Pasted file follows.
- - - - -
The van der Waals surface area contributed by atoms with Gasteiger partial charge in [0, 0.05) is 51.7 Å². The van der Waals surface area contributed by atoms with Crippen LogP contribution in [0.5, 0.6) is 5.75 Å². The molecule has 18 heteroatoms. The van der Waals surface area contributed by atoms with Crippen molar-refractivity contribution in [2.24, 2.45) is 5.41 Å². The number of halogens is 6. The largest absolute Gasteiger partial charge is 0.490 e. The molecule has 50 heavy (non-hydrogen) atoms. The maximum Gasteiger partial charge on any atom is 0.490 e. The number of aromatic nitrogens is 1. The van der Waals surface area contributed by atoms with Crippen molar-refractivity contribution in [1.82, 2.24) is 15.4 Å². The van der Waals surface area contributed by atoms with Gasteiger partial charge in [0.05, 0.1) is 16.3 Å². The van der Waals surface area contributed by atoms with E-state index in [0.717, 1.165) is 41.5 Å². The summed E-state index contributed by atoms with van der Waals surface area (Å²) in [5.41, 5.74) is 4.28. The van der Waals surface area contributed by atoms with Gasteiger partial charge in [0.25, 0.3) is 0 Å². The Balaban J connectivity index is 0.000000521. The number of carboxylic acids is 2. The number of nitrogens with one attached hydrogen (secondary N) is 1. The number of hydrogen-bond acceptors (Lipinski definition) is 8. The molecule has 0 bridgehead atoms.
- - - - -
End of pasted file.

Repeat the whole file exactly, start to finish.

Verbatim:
The van der Waals surface area contributed by atoms with Gasteiger partial charge in [0, 0.05) is 51.7 Å². The van der Waals surface area contributed by atoms with Crippen LogP contribution in [0.5, 0.6) is 5.75 Å². The molecule has 18 heteroatoms. The van der Waals surface area contributed by atoms with Crippen molar-refractivity contribution in [2.24, 2.45) is 5.41 Å². The number of halogens is 6. The largest absolute Gasteiger partial charge is 0.490 e. The molecule has 50 heavy (non-hydrogen) atoms. The maximum Gasteiger partial charge on any atom is 0.490 e. The number of aromatic nitrogens is 1. The van der Waals surface area contributed by atoms with Crippen molar-refractivity contribution in [1.82, 2.24) is 15.4 Å². The van der Waals surface area contributed by atoms with Gasteiger partial charge in [0.05, 0.1) is 16.3 Å². The van der Waals surface area contributed by atoms with E-state index in [0.717, 1.165) is 41.5 Å². The summed E-state index contributed by atoms with van der Waals surface area (Å²) in [5.41, 5.74) is 4.28. The van der Waals surface area contributed by atoms with Gasteiger partial charge in [0.25, 0.3) is 0 Å². The Balaban J connectivity index is 0.000000521. The number of carboxylic acids is 2. The number of nitrogens with one attached hydrogen (secondary N) is 1. The number of hydrogen-bond acceptors (Lipinski definition) is 8. The molecule has 0 bridgehead atoms.